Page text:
For our last post of the year, and the last post of our favorite series, I share my favorite posts. When we decided to do this, I thought picking only one post would be difficult. The reality is that I had no problem chosing one.
For all of the concepts and posts that I've written, one stands out for me. In many ways, the post, Never Forget the Core Reason People Buy from You, is what this blog has been about. Success in business begins first and foremost with having a product or service that is worth something. All the of the strategies, tactics, ideas and stories that I share are only good to the extent that your product/service has the ability to stand out.
As we begin 2014, make it a focus to focus and reinforce your core.
Happy New Year to all. Everyone at Imagine Business Development is excited to share the future with you.
Never Forget the Core Reason People Buy From You
I love coffee shops. For some reason, my neighborhood is a magnet for gourmet coffee establishments. There are seven within a three-mile area (and I live in the suburbs).
One small shop has been my absolute favorite since I moved here years ago. It’s a fun place to hang out. They do all of the little things right. The barista’s have personalities, they’re fun, and they’ve make me feel welcome.
The problem is that over the last month, more times than not, when I arrive there, eager to be re-caffeinated by my friendly baristas, they have been out of coffee.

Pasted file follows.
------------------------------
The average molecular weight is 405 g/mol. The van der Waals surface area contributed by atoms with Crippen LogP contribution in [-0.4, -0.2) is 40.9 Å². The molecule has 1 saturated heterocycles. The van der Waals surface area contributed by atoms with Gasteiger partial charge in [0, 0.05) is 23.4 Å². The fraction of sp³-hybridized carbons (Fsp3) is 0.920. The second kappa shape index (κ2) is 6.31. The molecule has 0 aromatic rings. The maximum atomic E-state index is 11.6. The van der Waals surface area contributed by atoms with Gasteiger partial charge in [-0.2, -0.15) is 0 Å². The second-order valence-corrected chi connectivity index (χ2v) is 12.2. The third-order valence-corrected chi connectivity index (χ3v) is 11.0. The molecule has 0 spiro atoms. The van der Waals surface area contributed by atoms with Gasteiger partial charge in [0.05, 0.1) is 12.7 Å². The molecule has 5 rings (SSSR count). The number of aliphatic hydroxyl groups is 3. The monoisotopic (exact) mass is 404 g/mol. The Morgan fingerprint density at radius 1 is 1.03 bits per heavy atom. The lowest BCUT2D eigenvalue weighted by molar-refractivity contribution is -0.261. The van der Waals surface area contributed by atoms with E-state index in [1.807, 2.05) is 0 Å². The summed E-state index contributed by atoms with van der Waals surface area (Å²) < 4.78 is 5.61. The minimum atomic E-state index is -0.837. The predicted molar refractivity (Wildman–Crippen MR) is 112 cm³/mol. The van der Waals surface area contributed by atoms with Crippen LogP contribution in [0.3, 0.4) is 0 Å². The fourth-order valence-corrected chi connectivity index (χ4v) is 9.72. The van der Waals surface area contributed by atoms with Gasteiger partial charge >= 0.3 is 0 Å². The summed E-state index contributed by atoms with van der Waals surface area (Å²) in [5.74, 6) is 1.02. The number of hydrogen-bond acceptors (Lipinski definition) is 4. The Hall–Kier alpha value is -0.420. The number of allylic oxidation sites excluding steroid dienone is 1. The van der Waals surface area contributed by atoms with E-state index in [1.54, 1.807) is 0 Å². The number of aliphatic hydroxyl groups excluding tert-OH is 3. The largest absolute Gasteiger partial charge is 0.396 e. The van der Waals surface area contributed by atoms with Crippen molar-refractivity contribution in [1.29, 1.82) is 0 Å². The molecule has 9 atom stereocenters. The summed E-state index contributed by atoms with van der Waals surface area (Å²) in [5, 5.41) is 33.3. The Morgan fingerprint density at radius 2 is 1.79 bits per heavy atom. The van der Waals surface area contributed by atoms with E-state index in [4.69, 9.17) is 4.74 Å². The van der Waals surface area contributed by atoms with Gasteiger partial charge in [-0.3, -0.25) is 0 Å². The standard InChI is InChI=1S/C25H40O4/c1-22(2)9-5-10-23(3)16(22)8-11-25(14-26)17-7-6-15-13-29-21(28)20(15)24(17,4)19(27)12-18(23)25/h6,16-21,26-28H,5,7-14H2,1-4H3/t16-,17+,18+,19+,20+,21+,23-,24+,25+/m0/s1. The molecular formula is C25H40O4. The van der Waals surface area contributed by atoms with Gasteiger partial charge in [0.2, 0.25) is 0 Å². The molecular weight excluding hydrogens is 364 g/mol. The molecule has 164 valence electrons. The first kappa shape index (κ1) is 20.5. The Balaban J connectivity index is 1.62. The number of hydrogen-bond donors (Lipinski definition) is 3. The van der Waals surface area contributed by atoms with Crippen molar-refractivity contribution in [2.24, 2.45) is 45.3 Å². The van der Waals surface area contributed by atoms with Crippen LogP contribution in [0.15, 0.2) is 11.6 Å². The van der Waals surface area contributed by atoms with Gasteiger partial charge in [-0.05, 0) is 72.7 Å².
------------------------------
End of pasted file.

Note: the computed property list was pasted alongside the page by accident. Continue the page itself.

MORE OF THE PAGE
Call me rigid and dogmatic, but I believe for some reason that one thing a coffee shop should not do is run out of coffee. Every morning that I have to stand there and watch my coffee brewing gets me more steamed than the milk in a latte. The barista who seemed so charming feel much less charming.
My little coffee spot is under new ownership. One of my favorite barista’s decided to buy the place. She is passionate about the place. She’s installed new floors, added to the food menu and added a greater selection of coffee. Her excitement and effort have increased business noticeably. She must remember, however, that people go to coffee shops for coffee.
This is a lesson for every business to keep top-of-mind. If you do everything great, but you don’t have the coffee, you have failed. If you spend so much time “adding value” but you lose sight of the reason why you exist, you won’t sustain growth.
This morning I arrived for my 7am cup. I saw several cars in front of the shop and bet myself that the place would be out of coffee. Sad to say, I was right again. I feel terrible about it, but my loyalty to the place has been replaced by irritation and distrust. A cup of coffee can be a very personal thing. They’ve let me down, and I take it personally.
Where will I go for my coffee tomorrow morning? I don’t know.
Until next time, Doug